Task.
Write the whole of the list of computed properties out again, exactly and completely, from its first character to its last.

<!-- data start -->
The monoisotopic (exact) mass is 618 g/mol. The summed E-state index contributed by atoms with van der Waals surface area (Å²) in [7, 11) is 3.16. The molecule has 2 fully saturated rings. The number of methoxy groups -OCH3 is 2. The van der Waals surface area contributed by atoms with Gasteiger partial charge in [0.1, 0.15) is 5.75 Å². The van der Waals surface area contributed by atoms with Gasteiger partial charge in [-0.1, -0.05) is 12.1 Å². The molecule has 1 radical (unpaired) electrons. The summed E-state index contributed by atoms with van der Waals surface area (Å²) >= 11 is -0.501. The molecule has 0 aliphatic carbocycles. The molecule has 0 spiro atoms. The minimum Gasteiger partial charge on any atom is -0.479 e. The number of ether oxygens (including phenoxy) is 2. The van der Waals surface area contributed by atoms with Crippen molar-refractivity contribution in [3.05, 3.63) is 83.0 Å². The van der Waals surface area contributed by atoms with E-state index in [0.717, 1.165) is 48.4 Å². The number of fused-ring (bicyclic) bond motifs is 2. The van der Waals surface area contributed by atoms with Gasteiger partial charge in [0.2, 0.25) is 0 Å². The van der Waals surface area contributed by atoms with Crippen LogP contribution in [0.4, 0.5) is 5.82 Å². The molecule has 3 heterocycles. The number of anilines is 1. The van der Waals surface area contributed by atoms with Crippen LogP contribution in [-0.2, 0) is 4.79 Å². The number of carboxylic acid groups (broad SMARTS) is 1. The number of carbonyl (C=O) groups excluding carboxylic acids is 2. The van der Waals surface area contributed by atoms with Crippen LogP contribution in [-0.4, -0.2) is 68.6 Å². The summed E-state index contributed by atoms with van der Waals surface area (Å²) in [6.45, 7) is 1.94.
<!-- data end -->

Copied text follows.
The monoisotopic (exact) mass is 618 g/mol. The summed E-state index contributed by atoms with van der Waals surface area (Å²) in [7, 11) is 3.16. The molecule has 2 fully saturated rings. The number of methoxy groups -OCH3 is 2. The van der Waals surface area contributed by atoms with Gasteiger partial charge in [0.1, 0.15) is 5.75 Å². The van der Waals surface area contributed by atoms with Gasteiger partial charge in [-0.1, -0.05) is 12.1 Å². The molecule has 1 radical (unpaired) electrons. The summed E-state index contributed by atoms with van der Waals surface area (Å²) >= 11 is -0.501. The molecule has 0 aliphatic carbocycles. The molecule has 0 spiro atoms. The minimum Gasteiger partial charge on any atom is -0.479 e. The number of ether oxygens (including phenoxy) is 2. The van der Waals surface area contributed by atoms with Crippen molar-refractivity contribution in [3.05, 3.63) is 83.0 Å². The van der Waals surface area contributed by atoms with E-state index in [0.717, 1.165) is 48.4 Å². The number of fused-ring (bicyclic) bond motifs is 2. The van der Waals surface area contributed by atoms with Gasteiger partial charge in [0.2, 0.25) is 0 Å². The van der Waals surface area contributed by atoms with Crippen LogP contribution in [0.4, 0.5) is 5.82 Å². The molecule has 3 heterocycles. The number of anilines is 1. The van der Waals surface area contributed by atoms with Crippen LogP contribution in [-0.2, 0) is 4.79 Å². The number of carboxylic acid groups (broad SMARTS) is 1. The number of carbonyl (C=O) groups excluding carboxylic acids is 2. The van der Waals surface area contributed by atoms with Crippen LogP contribution in [-0.4, -0.2) is 68.6 Å². The summed E-state index contributed by atoms with van der Waals surface area (Å²) in [6.45, 7) is 1.94.